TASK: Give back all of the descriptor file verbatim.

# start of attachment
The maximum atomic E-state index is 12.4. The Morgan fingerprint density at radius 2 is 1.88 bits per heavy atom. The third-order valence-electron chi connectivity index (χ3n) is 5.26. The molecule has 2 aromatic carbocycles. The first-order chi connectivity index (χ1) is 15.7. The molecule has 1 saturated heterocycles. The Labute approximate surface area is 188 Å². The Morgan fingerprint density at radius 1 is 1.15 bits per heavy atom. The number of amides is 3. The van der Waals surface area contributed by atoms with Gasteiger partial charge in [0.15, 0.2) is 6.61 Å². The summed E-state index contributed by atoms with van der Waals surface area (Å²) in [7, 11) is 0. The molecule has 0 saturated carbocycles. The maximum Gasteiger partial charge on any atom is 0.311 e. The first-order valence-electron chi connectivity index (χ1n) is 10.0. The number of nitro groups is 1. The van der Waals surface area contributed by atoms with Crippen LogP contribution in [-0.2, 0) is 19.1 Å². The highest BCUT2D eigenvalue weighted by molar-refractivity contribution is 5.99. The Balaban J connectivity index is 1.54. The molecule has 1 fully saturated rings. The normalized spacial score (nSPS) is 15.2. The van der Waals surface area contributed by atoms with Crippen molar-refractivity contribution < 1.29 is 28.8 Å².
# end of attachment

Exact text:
The maximum atomic E-state index is 12.4. The Morgan fingerprint density at radius 2 is 1.88 bits per heavy atom. The third-order valence-electron chi connectivity index (χ3n) is 5.26. The molecule has 2 aromatic carbocycles. The first-order chi connectivity index (χ1) is 15.7. The molecule has 1 saturated heterocycles. The Labute approximate surface area is 188 Å². The Morgan fingerprint density at radius 1 is 1.15 bits per heavy atom. The number of amides is 3. The van der Waals surface area contributed by atoms with Gasteiger partial charge in [0.15, 0.2) is 6.61 Å². The summed E-state index contributed by atoms with van der Waals surface area (Å²) in [7, 11) is 0. The molecule has 0 saturated carbocycles. The maximum Gasteiger partial charge on any atom is 0.311 e. The first-order valence-electron chi connectivity index (χ1n) is 10.0. The number of nitro groups is 1. The van der Waals surface area contributed by atoms with Crippen LogP contribution in [-0.2, 0) is 19.1 Å². The highest BCUT2D eigenvalue weighted by molar-refractivity contribution is 5.99. The Balaban J connectivity index is 1.54. The molecule has 1 fully saturated rings. The normalized spacial score (nSPS) is 15.2. The van der Waals surface area contributed by atoms with Crippen molar-refractivity contribution < 1.29 is 28.8 Å².